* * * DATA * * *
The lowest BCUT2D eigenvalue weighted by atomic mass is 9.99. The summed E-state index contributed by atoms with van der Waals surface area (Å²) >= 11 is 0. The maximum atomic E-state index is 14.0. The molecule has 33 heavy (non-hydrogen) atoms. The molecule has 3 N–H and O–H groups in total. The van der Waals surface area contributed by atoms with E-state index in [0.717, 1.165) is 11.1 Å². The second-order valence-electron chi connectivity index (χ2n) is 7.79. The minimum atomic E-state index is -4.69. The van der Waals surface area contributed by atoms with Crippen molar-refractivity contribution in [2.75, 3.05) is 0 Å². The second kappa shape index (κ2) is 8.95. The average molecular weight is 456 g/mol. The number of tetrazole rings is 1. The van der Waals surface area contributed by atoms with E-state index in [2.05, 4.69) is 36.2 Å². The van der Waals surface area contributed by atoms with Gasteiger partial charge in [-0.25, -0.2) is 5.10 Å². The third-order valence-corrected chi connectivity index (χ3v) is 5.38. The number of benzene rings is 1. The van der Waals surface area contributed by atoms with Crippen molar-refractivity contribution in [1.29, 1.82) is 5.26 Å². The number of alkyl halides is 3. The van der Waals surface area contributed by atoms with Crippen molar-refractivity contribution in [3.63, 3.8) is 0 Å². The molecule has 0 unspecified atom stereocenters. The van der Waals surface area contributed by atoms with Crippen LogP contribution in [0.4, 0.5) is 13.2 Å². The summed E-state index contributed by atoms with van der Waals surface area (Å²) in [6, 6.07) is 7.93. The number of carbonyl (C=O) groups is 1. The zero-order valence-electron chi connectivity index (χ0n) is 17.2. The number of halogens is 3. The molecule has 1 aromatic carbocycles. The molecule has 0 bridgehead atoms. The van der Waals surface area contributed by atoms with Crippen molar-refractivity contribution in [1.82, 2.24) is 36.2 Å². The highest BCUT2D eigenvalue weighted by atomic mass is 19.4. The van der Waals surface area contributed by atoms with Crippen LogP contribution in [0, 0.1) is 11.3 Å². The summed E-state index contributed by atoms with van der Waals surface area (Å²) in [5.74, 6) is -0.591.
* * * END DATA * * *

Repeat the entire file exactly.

The lowest BCUT2D eigenvalue weighted by atomic mass is 9.99. The summed E-state index contributed by atoms with van der Waals surface area (Å²) >= 11 is 0. The maximum atomic E-state index is 14.0. The molecule has 33 heavy (non-hydrogen) atoms. The molecule has 3 N–H and O–H groups in total. The van der Waals surface area contributed by atoms with E-state index in [0.717, 1.165) is 11.1 Å². The second-order valence-electron chi connectivity index (χ2n) is 7.79. The minimum atomic E-state index is -4.69. The van der Waals surface area contributed by atoms with Crippen molar-refractivity contribution in [2.75, 3.05) is 0 Å². The second kappa shape index (κ2) is 8.95. The average molecular weight is 456 g/mol. The number of tetrazole rings is 1. The van der Waals surface area contributed by atoms with E-state index in [2.05, 4.69) is 36.2 Å². The van der Waals surface area contributed by atoms with Gasteiger partial charge in [-0.25, -0.2) is 5.10 Å². The third-order valence-corrected chi connectivity index (χ3v) is 5.38. The number of benzene rings is 1. The van der Waals surface area contributed by atoms with Crippen molar-refractivity contribution in [1.29, 1.82) is 5.26 Å². The number of alkyl halides is 3. The van der Waals surface area contributed by atoms with Crippen molar-refractivity contribution in [3.63, 3.8) is 0 Å². The molecule has 0 unspecified atom stereocenters. The van der Waals surface area contributed by atoms with Crippen LogP contribution in [0.4, 0.5) is 13.2 Å². The summed E-state index contributed by atoms with van der Waals surface area (Å²) in [6, 6.07) is 7.93. The number of carbonyl (C=O) groups is 1. The zero-order valence-electron chi connectivity index (χ0n) is 17.2. The number of halogens is 3. The molecule has 1 aromatic carbocycles. The molecule has 0 bridgehead atoms. The van der Waals surface area contributed by atoms with Crippen molar-refractivity contribution in [1.82, 2.24) is 36.2 Å². The highest BCUT2D eigenvalue weighted by atomic mass is 19.4. The van der Waals surface area contributed by atoms with Crippen LogP contribution in [0, 0.1) is 11.3 Å². The summed E-state index contributed by atoms with van der Waals surface area (Å²) in [5.74, 6) is -0.591.